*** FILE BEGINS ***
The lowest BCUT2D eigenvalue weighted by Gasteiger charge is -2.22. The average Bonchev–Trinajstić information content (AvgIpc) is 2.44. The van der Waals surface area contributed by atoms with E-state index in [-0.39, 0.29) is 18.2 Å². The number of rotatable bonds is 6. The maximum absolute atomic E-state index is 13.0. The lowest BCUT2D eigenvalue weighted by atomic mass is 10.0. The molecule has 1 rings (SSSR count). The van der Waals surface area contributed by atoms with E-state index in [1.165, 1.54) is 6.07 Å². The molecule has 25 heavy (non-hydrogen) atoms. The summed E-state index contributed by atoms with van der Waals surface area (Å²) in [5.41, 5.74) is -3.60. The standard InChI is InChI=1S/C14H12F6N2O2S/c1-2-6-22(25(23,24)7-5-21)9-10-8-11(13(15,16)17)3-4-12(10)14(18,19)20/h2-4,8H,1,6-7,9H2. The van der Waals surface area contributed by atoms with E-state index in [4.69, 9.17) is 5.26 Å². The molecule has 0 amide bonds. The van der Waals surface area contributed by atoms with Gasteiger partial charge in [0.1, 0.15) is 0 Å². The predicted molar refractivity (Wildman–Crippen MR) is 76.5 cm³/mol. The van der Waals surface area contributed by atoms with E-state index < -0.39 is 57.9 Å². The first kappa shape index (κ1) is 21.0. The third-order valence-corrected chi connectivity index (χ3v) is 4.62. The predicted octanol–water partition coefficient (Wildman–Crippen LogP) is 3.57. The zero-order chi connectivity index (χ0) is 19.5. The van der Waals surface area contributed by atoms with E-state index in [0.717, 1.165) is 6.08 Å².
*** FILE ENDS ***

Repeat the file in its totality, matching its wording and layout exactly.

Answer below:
The lowest BCUT2D eigenvalue weighted by Gasteiger charge is -2.22. The average Bonchev–Trinajstić information content (AvgIpc) is 2.44. The van der Waals surface area contributed by atoms with E-state index in [-0.39, 0.29) is 18.2 Å². The number of rotatable bonds is 6. The maximum absolute atomic E-state index is 13.0. The lowest BCUT2D eigenvalue weighted by atomic mass is 10.0. The molecule has 1 rings (SSSR count). The van der Waals surface area contributed by atoms with E-state index in [1.165, 1.54) is 6.07 Å². The molecule has 25 heavy (non-hydrogen) atoms. The summed E-state index contributed by atoms with van der Waals surface area (Å²) in [5.41, 5.74) is -3.60. The standard InChI is InChI=1S/C14H12F6N2O2S/c1-2-6-22(25(23,24)7-5-21)9-10-8-11(13(15,16)17)3-4-12(10)14(18,19)20/h2-4,8H,1,6-7,9H2. The van der Waals surface area contributed by atoms with E-state index in [4.69, 9.17) is 5.26 Å². The molecule has 0 amide bonds. The van der Waals surface area contributed by atoms with Gasteiger partial charge in [0.1, 0.15) is 0 Å². The predicted molar refractivity (Wildman–Crippen MR) is 76.5 cm³/mol. The van der Waals surface area contributed by atoms with E-state index < -0.39 is 57.9 Å². The first kappa shape index (κ1) is 21.0. The third-order valence-corrected chi connectivity index (χ3v) is 4.62. The predicted octanol–water partition coefficient (Wildman–Crippen LogP) is 3.57. The zero-order chi connectivity index (χ0) is 19.5. The van der Waals surface area contributed by atoms with E-state index in [0.717, 1.165) is 6.08 Å².